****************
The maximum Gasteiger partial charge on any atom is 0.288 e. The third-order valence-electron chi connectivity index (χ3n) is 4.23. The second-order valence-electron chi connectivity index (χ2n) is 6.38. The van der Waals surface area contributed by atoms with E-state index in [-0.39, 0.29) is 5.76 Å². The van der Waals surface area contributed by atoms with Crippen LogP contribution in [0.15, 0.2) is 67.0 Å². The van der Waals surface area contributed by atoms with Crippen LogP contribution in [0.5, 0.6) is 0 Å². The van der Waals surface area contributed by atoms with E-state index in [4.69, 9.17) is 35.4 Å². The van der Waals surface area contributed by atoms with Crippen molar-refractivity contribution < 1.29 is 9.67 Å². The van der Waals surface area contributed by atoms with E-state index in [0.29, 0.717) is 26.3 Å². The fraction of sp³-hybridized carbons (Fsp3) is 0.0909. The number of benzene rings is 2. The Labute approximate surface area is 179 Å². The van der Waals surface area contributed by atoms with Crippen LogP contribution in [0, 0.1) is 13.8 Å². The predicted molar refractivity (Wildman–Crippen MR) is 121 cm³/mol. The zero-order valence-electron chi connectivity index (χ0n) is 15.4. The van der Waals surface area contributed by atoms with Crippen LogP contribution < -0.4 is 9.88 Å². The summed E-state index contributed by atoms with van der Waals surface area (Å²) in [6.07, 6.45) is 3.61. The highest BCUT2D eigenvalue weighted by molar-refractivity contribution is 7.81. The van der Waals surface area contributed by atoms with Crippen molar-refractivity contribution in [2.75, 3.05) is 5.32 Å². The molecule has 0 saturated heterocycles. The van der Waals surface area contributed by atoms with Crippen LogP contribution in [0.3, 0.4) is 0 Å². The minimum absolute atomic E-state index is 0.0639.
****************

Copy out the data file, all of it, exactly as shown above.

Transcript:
The maximum Gasteiger partial charge on any atom is 0.288 e. The third-order valence-electron chi connectivity index (χ3n) is 4.23. The second-order valence-electron chi connectivity index (χ2n) is 6.38. The van der Waals surface area contributed by atoms with E-state index in [-0.39, 0.29) is 5.76 Å². The van der Waals surface area contributed by atoms with Crippen LogP contribution in [0.15, 0.2) is 67.0 Å². The van der Waals surface area contributed by atoms with Crippen LogP contribution in [0.5, 0.6) is 0 Å². The van der Waals surface area contributed by atoms with E-state index in [4.69, 9.17) is 35.4 Å². The van der Waals surface area contributed by atoms with Crippen molar-refractivity contribution < 1.29 is 9.67 Å². The van der Waals surface area contributed by atoms with E-state index in [0.29, 0.717) is 26.3 Å². The fraction of sp³-hybridized carbons (Fsp3) is 0.0909. The number of benzene rings is 2. The Labute approximate surface area is 179 Å². The van der Waals surface area contributed by atoms with Crippen LogP contribution in [0, 0.1) is 13.8 Å². The predicted molar refractivity (Wildman–Crippen MR) is 121 cm³/mol. The zero-order valence-electron chi connectivity index (χ0n) is 15.4. The van der Waals surface area contributed by atoms with Crippen LogP contribution < -0.4 is 9.88 Å². The summed E-state index contributed by atoms with van der Waals surface area (Å²) in [6.07, 6.45) is 3.61. The highest BCUT2D eigenvalue weighted by molar-refractivity contribution is 7.81. The van der Waals surface area contributed by atoms with Crippen molar-refractivity contribution in [2.75, 3.05) is 5.32 Å². The molecule has 0 saturated heterocycles. The van der Waals surface area contributed by atoms with Crippen LogP contribution in [0.3, 0.4) is 0 Å². The minimum absolute atomic E-state index is 0.0639.